Jaisalmer is one of the world's prettiest 4 desert forts. And it is one of the few in which people still live. But modern Jaisalmer is also bursting at the seams and using water in a way that may destroy the very Jaisalmer tourists throng to see.
Unlike other towns in this study, Jaisalmer, named after Rao Jaisal who built the huge fort in 1156, has no surfeit of industries clogging the town and its rivers. The town thrives on tourism drawing more than two lakh tourists ever year, to see the forts and to ride on camels across sandy dunes that stretch across the horizon. Most of the industries in the town revolve around the famous yellowstone and marble and the units house stone crushers, carvers and the like. Jaisalmer is also the distribution centre for local millets and pulses.
Like other desert towns in Rajasthan, Jaisalmer has a string of tanks and lakes which have been its source of water for generations. The 600-year-old Gadisar was the biggest natural water reservoir with a vast catchment area of about 2,000 ha and a perennial water supply. These lakes and tanks also kept the groundwater levels high. But now, most of these tanks are dry or have very little water. Gadisar is used for bathing and cattle also find the tank a cool place for beating the heat. The drainage in the catchment area has also been destroyed and, as a result, the water level in the tank has gone down considerably. Jaisalmer now depends mainly on the mining of the limited groundwater reserves around the fort.
The immediate and major problem that Jaisalmer faces is that of drainage water. Wastewater has seeped so excessively into the earth that the entire peripheral wall of the fort remains constantly damp. In many places, the ramparts of the fort are beginning to crack. The problem is basically that of plenty. Clean piped water is available in plenty but there is no drainage system. The drain water of the fort is brought down to four points along the slope of the fort from where it spills over to the outer limits and joins the main lines of the drainage. The drainage water is finally opened out near the railway station where it spreads forming a cesspool of filth.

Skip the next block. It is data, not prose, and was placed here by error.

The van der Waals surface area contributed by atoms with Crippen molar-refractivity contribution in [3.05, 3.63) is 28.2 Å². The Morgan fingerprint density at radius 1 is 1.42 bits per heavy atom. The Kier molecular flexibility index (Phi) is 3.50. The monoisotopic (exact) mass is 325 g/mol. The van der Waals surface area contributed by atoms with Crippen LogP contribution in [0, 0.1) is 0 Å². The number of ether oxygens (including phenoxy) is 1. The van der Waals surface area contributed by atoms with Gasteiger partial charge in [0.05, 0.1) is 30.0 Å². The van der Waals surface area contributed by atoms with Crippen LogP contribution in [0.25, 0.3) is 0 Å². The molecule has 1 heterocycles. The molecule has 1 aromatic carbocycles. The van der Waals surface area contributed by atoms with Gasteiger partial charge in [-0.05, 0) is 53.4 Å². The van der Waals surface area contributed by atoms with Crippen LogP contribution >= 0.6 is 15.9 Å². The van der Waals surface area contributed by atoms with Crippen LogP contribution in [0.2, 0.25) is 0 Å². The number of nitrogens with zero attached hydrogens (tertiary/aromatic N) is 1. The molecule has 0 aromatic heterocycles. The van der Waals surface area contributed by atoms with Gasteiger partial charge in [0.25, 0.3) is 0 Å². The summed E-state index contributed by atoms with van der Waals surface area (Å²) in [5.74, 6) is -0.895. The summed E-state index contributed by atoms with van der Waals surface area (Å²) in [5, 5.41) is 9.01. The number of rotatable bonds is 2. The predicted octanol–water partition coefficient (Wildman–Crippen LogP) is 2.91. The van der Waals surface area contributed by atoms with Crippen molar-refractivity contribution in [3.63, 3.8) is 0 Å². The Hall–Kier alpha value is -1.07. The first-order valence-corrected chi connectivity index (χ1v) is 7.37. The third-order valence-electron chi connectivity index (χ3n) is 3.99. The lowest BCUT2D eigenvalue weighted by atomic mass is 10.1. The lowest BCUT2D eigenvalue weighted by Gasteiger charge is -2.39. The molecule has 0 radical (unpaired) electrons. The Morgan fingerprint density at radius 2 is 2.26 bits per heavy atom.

Jaisalmer has expanded five times since the municipality was set up in 1965. A master plan was drafted in 1982 but the plan, as in the case of other cities, is observed mostly in the breach. The classic skyline of Jaisalmer with forts and buildings with latticed balconies is fast disappearing due to the mushrooming of hotels and other buildings catering to the tourism industry. Every third house in the town, even the old buildings with latticed balconies or jharokas with out any idea of the damage being done to the old structures, is being converted it into a hotel or a tourism office. "There is a need to establish a 100-metre-wide zone where buildings are prohibited. Jaisalmer is a living town and not a dead monument. The real challenge is in conserving it without evicting the people," says Amita Baig, director, Jaisalmer Conservation Initiative, Indian National Trust for Art and Cultural Heritage (INTACH).
On the edge
Not many people in these towns swamped by industrial, agricultural and domestic waste are aware that they are poised on the edge of a precipice. The crisis of urbanisation is for real and a governmental initiative at the macro-level is called for to stem the rot. The lack of care and the absence of local level popular movements against pollution is also worrying. This CSE study is once again a reminder that some of these towns could indeed slip beyond the edge.
With inputs from Vineet Katariya in Ludhiana, Jetpur and Jaisalmer; George K Varghese in Bhaga1pur, Aligarh and Rourkela; and P R J Pradeep in Tirupur and Koaayam
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